More Americans are embracing gay marriage, adding to calls from Democrats for President Barack Obama—who has said he’s not sure where he stands—to publicly express his support before the November elections.
Mr. Obama opposes gay marriage, but for nearly the last 18 months has said his views are “evolving.” Now he’s under pressure to make support for gay marriage part of his party’s election platform when he formally accepts the Democratic nomination in September.
Los Angeles Mayor Antonio Villaraigosa, chairman of the Democratic National Convention, said last week that a gay-marriage plank should be part of the platform, echoing recent comments from House Minority Leader Nancy Pelosi (D., Calif.). Gay-rights activists say they have been making the case to the White House that polls show Mr. Obama has little to lose politically if he endorses gay marriage.
The most-recent Wall Street Journal/NBC News poll suggests that views on gay marriage are shifting faster than for any other hot-button social issue in recent memory, pollsters say.
Forty-nine percent of Americans now say they approve of gay marriage, up from 40% shortly after Mr. Obama took office in 2009. Mr. Obama’s stated stance makes him part of the 8% of respondents who are unsure how they feel about gay marriage, according to the poll released last week.
The poll showed the biggest jump among blue-collar voters and African Americans, two key Democratic constituencies. Support among blue-collar voters jumped 20 percentage points to 49%. African-American support for gay marriage rose from 32% to 50%. More than half of Hispanics and voters aged 18 to 34 also voiced support. Mr. Obama’s advisers have closely watched the changing views among African-Americans and Hispanics.
White House officials say they don’t feel intense pressure for Mr. Obama to endorse gay marriage before November, in part because the president has delivered on other gay-rights issues, such as the repeal of “don’t ask, don’t tell,” the policy that banned gays and lesbians from openly serving in the military.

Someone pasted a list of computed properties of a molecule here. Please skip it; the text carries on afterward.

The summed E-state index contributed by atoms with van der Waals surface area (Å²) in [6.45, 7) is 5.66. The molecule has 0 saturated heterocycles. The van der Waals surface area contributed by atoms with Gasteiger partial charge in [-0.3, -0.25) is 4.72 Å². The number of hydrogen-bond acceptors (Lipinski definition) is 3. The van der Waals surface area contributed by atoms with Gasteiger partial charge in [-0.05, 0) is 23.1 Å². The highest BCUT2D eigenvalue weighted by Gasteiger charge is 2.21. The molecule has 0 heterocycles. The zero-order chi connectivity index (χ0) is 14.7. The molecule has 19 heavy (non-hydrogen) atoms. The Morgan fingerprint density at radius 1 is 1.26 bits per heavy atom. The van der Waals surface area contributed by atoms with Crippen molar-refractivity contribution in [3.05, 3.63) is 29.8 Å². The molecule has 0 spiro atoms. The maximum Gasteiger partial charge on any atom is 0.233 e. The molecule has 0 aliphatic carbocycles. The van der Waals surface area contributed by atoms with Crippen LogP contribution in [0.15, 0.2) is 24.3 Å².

The president’s indecisiveness has frustrated some of his supporters, and even members of his own team have endorsed the issue. Shaun Donovan, secretary of Housing and Urban Development, said last fall he “absolutely” supports gay marriage. “We’ve got more work to do in the Obama administration in a second term,” Mr. Donovan told Washington, D.C., a gay and lesbian news magazine citing “marriage equality.”
Evan Wolfson, the president of the group Freedom to Marry, who has pressed the White House to endorse gay marriage, said the president’s position on the issue is “the only false note” in his policy portfolio. “That hurts him and hurts us,” he said.
Support for gay marriage among Democrats is strong, up 12 percentage points from 2009 to 67%, according to the Journal/NBC poll. Among independents, 46% now support gay marriage, up from 37% in 2009.
The poll also showed a nine percentage point increase in support for gay marriage among Republicans, to 31%.
The Republican presidential candidates didn’t support the repeal of “don’t ask, don’t tell.” They also support an amendment to the Constitution banning gay marriage, while Mr. Obama supports congressional repeal of the Defense of Marriage Act, which defines marriage as between a man and a woman, and asked the Justice Department to stop defending it.
On gay marriage, some Republicans say there is no daylight between Mr. Obama’s current position and their own.
New Jersey Gov. Chris Christie, a Republican who supports civil unions and is against gay marriage, recently said he has “the exact same position as the president” and that it’s politically expedient for Mr. Obama to still say his views are “evolving.”
“The president has hidden on this issue,” Mr. Christie, who is considered a potential vice presidential candidate, said on MSNBC. “He wants to have it both ways.”
As a candidate for president in 2008, Mr. Obama said he supported civil unions but opposed gay marriage. In the fall of 2010, he said his views were “evolving,” noting he wrestles with the issue given that he has gay friends and staff members in committed relationships. He’s been asked about the matter several times since and has declined to take a position.
If Mr. Obama were to endorse gay marriage he would likely say the right for gays to marry is his personal belief, people close to the president said.
But he’d stop short of calling for any federal action to legalize gay marriage.
Carol E. Lee